by each director and nominee, the Named Executive Officers (hereafter defined in the Summary Compensation
Table) and all current executive officers and directors of the Company as a group.
Name of Sole Voting and Investment Percentage
Beneficial Owner Power (1) Other(2) Owned
G. Gilmer Minor, III 399,323 28,796 1.06%
A. Marshall Acuff, Jr. 32,255 0 *
J. Alfred Broaddus, Jr. 17,317 0 *
John T. Crotty 45,392 0 *
James B. Farinholt, Jr. 29,893 0 *
Richard E. Fogg 28,967 0 *
Eddie N. Moore, Jr. 12,060 0 *
Peter S. Redding 41,435 0 *
James E. Rogers 52,740 0 *
James E. Ukrop 86,107 0 *
Anne Marie Whittemore 68,829 0 *
Craig R. Smith 529,815 0 1.31%
Jeffrey Kaczka 61,265 0 *
Mark Van Sumeren 37,062 0 *
Grace R. den Hartog 48,959 1,450 *
Charles C. Colpo 84,699 0 *
All Executive Officers and Directors as a group (23 persons) 1,821,734 37,315 4.61%
* Represents less than 1% of the total number of shares outstanding.
(1) Includes 1,010,422 shares which certain officers and directors of the Company have the right to acquire
through the exercise of stock options within 60 days following March 1, 2007. Stock options exercisable within
60 days of March 1, 2007 for each of the Named Executive Officers are as follows:
Mr. Smith 404,250; Mr. Kaczka 43,137; Mr. Van Sumeren 19,982; Ms. den Hartog 38,650; Mr. Colpo,
(2) Includes: (a) shares held by certain relatives or in estates; (b) shares held in various fiduciary capacities;
and (c) shares for which the shareholder has shared power to dispose or to direct disposition. These shares may
be deemed to be beneficially owned under the rules and regulations of the SEC, but the inclusion of such shares
in the table does not constitute an admission of beneficial ownership.
Stock Ownership by Certain Shareholders
The following table shows, as of March 1, 2007, the organizations deemed by SEC rules to beneficially own
more than 5% of the Common Stock (based on the information contained in Schedule 13G filings made by each
Name and Address of Beneficial Owner Shares Beneficially Owned Percentage Owned
Barclays Global Investors, NA,
45 Fremont Street, San Francisco, CA 94105 3,527,214 (1)(2) 8.74%
Wellington Management Company, LLP
75 State Street, Boston, MA 02109 2,721,300 (1)(3) 6.74%
T. Rowe Price Associates, Inc.
100 E. Pratt Street, Baltimore, MD 21202 2,401,300 (1) 5.95%
Vanguard Specialized Funds—Vanguard Health Care Fund
100 Vanguard Blvd., Malvern, PA 19355 2,200,000 (3) 5.45%
(1) According to such organization’s Schedule 13G, such shares are owned in its capacity as an investment
(2) Reflects beneficial ownership by Barclays Global Investors, NA and its affiliated entities.
(3) The 2,200,000 shares beneficially owned by Vanguard Specialized Funds—Vanguard Health Care Fund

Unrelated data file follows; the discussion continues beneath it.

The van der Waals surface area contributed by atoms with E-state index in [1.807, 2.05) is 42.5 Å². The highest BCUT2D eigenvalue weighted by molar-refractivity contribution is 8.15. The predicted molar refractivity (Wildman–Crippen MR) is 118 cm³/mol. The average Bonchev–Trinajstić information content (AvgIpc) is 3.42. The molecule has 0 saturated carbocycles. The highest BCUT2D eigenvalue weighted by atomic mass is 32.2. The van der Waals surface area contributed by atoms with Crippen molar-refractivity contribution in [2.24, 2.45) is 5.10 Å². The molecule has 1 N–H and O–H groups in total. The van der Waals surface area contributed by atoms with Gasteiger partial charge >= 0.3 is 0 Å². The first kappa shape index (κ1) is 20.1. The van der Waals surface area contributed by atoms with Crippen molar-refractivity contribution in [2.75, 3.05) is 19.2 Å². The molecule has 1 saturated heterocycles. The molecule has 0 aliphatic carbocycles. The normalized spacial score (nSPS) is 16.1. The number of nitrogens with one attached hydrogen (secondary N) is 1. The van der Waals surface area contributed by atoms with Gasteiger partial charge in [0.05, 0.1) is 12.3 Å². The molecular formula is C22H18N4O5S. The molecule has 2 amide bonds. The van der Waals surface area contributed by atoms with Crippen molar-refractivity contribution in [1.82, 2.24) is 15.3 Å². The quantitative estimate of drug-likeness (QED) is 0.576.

are also included in the 2,721,300 shares beneficially owned by Wellington Management Company, LLP in its
capacity as an investment advisor.
Equity Compensation Plan Information
The following table shows, as of December 31, 2006, information with respect to compensation plans under
which shares of Common Stock are authorized for issuance.
Number of securities
(a) remaining available for future
Number of securities to (b) issuance under equity
be issued upon exercise Weighted-average exercise compensation plans
of outstanding options, price of outstanding options, (excluding securities reflected
Plan Category warrants and rights warrants and rights in column (a))
Equity compensation plans
approved by shareholders (1) 1,780,018 $23.05 2,587,063
Equity compensation plans not
approved by shareholders (2) 0 0 0
Total 1,780,018 $23.05 2,587,063
(1) These equity compensation plans are the 1993 Stock Option Plan, 1998 Stock Option and Incentive Plan,
1998 Directors’ Compensation Plan, 2003 Directors’ Compensation Plan and 2005 Stock Incentive Plan.
(2) The Company does not have any equity compensation plans that have not been approved by
COMPENSATION DISCUSSION AND ANALYSIS
Compensation Philosophy and Objectives of the Company’s Compensation Program
The Company’s philosophy on executive compensation is to establish and maintain programs and practices
intended to accomplish the following objectives:
• Promote achievement of the Company’s strategic objectives, both short-term and long-term;
• Provide rewards that reflect the Company’s financial, operational and strategic performance as well as
the executive’s individual performance;
• Provide a total market competitive compensation package that will allow the Company to attract and